One of the mysteries of the English language finally explained.
1A room or building housing an astronomical telescope or other scientific equipment for the study of natural phenomena.
- ‘The mine was chosen as the observatory's location so that the rock would shield the observatory from cosmic radiation.’
- ‘He scanned the images and radio data from telescopes at solar observatories in Australia, Puerto Rico, Massachusetts, Italy, and New Mexico.’
- ‘The same outburst was also observed by the Hubble Space Telescope and several ground observatories.’
- ‘If tracks of totality were so considerate as to pass across well-established observatories, then astronomers' lives would be simpler.’
- ‘The privately funded SETI Institute uses radio telescopes owned by observatories around the world to sweep the sky for signals broadcast by advanced civilizations.’
- ‘Accompanied by several other astronomers he established a temporary observatory on Pikes Peak, the summit of which is over 14,000 feet above sea level.’
- ‘Because we are familiar with major astronomical observatories being sited atop remote mountain peaks, it seems peculiar that Nantucket has so many connections with astronomy.’
- ‘Britain's foremost radio astronomy observatory at Jodrell Bank celebrates its 45th anniversary this month.’
- ‘In 1806 he accepted the post of assistant at the Lilienthal Observatory, a private observatory near Bremen.’
- ‘During National Astronomy Week, astronomical societies will be opening private observatories and rigging up telescopes to let members of the public join in the Mars experience.’
- ‘Such observatories allow astronomers to observe the universe in ways not possible from the surface of Earth, usually because of interference from our planet's atmosphere.’
- ‘The summit of dormant volcano Mauna Kea is home to the world's largest astronomical observatory and most powerful telescope.’
- ‘Because Earth's atmosphere is transparent to optical and infrared radiation and to radio waves, these types of radiation can be studied from ground-based observatories.’
- ‘Astronomical observatories use Archimedean domes to cover their telescopes.’
- ‘Set up in 1923, the historical Bosscha Observatory is the closest observatory in the world to the equator.’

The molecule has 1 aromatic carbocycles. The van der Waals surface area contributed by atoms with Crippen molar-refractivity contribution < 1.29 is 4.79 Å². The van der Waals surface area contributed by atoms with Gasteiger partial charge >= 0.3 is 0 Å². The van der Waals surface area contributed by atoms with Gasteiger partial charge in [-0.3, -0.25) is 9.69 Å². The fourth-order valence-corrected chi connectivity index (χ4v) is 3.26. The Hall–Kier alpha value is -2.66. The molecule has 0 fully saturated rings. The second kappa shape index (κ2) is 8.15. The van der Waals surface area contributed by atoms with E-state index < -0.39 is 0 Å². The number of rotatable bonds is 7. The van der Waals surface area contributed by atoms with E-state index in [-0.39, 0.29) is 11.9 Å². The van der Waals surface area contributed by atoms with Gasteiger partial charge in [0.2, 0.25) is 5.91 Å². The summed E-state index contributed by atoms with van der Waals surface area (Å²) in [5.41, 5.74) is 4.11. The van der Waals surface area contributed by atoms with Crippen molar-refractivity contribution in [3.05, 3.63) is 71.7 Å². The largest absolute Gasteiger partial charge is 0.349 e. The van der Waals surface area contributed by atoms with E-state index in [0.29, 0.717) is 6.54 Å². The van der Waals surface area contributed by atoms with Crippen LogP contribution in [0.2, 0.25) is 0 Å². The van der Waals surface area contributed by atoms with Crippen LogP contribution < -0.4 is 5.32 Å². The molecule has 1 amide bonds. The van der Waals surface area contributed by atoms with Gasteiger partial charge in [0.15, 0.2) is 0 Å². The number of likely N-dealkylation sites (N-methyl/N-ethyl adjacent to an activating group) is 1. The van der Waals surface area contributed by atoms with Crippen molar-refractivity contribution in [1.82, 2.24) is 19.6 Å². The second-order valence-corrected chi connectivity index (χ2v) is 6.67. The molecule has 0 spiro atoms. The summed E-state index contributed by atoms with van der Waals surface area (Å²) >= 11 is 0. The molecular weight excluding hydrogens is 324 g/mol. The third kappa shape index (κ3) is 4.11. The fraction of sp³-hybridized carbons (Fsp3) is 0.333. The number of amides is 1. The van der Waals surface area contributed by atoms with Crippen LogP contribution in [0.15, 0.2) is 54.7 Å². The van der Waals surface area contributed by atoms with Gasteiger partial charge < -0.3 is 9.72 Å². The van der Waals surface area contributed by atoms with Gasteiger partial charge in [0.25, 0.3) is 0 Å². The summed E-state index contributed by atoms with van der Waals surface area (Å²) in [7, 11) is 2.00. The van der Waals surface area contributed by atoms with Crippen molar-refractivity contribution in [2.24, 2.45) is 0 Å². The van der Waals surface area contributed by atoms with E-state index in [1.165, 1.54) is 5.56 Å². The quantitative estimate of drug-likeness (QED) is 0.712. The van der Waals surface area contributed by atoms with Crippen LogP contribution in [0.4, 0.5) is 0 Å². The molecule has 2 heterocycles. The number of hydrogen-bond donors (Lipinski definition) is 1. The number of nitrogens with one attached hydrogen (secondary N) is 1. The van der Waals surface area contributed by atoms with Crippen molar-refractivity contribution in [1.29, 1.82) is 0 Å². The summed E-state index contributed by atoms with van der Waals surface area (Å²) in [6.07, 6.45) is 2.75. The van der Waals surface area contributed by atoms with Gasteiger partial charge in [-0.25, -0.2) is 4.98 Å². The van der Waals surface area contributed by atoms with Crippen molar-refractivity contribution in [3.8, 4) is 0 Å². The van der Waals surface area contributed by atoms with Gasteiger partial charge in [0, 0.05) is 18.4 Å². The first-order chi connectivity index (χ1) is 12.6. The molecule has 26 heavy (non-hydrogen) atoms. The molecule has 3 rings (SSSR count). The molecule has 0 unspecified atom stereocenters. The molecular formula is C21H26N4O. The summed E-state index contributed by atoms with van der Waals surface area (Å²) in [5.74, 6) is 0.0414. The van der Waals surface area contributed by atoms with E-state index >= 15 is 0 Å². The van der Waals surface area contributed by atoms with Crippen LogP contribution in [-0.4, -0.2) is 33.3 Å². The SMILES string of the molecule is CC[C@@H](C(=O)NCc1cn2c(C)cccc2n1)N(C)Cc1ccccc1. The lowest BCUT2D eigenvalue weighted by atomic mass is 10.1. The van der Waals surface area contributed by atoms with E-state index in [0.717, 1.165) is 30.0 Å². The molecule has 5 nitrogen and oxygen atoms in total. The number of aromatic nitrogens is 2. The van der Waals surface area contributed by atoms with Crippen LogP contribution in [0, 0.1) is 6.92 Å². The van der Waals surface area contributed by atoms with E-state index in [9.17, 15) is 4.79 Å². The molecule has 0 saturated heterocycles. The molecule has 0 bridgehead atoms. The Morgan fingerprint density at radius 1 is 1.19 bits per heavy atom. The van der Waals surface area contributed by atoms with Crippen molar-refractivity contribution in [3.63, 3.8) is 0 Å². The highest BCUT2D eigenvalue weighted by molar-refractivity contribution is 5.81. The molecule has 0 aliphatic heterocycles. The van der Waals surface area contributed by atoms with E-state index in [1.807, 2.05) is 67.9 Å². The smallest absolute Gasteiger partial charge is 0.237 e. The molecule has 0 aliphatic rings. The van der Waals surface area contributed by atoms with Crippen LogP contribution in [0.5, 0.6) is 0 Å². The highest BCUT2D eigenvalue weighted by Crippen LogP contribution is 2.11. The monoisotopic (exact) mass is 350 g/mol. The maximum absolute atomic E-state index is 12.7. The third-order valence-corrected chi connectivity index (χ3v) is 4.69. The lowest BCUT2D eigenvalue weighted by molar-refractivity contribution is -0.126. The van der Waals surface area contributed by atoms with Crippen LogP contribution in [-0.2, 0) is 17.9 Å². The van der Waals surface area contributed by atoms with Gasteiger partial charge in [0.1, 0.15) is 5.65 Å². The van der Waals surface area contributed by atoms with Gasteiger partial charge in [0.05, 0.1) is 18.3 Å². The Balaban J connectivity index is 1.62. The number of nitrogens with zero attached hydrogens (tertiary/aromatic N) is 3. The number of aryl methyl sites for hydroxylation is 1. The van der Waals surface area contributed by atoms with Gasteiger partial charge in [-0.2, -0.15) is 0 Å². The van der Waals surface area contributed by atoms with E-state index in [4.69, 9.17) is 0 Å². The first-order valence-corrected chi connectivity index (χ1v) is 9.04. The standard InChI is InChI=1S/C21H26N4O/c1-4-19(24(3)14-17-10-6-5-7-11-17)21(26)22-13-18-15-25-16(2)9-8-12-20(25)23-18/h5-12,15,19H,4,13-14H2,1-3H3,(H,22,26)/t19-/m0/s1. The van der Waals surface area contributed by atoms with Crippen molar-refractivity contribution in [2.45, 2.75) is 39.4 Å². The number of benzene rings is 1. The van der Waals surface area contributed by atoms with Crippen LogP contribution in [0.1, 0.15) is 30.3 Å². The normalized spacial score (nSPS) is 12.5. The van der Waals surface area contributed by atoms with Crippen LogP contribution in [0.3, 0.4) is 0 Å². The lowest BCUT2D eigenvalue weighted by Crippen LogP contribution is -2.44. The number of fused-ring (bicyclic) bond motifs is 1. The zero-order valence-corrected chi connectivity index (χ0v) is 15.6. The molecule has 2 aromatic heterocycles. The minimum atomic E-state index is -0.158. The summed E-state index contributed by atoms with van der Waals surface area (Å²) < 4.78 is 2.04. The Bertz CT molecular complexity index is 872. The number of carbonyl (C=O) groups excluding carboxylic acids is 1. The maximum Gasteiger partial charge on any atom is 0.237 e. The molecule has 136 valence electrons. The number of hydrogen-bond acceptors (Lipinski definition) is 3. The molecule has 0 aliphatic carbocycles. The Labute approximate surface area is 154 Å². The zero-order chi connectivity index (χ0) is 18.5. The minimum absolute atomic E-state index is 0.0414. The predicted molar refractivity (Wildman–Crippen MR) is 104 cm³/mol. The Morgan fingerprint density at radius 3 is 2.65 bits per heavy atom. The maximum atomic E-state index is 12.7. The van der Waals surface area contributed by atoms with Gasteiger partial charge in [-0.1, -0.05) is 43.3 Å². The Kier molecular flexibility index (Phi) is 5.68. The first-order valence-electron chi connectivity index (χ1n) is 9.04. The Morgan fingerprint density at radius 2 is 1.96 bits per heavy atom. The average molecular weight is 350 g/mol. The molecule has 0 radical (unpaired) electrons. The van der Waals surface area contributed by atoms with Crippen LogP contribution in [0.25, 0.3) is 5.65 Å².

- ‘He now had more time than before to devote to his study of astronomy, having an observatory in the rooms in which he lived in one of the towers in the town's fortifications.’
- ‘Then it instantaneously e-mails the news to astronomers, observatories and automated telescopes around the world.’
- ‘Among the phenomena that permanent observatories can study are climate variability and volcanic activity.’
- ‘These space and Moon-based astronomical observatories will be the successors to the Hubble Space Telescope, which has been used to discover planets in distant solar systems.’
- ‘There are also plans to open a national observatory with an automated telescope dedicated solely to high-school observers.’
- 1.1 A position or building that gives an extensive view.
- ‘Before heading down to the falls, the trail first leads into a huge butterfly observatory.’
- ‘The designs for the carvings at the top of the building based their design on an ancient Greek observatory built for Andronicus.’
- ‘The Kushiro National Park, a beautiful 27,000 hectare marshland area with a well laid out observatory, was next on our itinerary.’
- ‘A bridge links the classroom and dormitory blocks and allows access to the outdoor ramps and observatory tower.’
- ‘The 60th floor observatory has been permanently closed for security reasons.’
- ‘An aquatic plant observatory was created, and a greenhouse was purchased for use as art classrooms.’
- ‘The Arc also features an observatory to take in surrounding views.’
- ‘The tower featured a belfry and observatory, topped with a cupola and a golden statue of an angel flying in a horizontal position!’
- ‘From the observatory you can view Mt. Fuji and Tokyo Bay.’
- ‘Shrubs could be cleared away from around the observatory, for example - and views could be created down to the river.’
Late 17th century; from modern Latin observatorium, from Latin observat- ‘watched’, from the verb observare (see observe).
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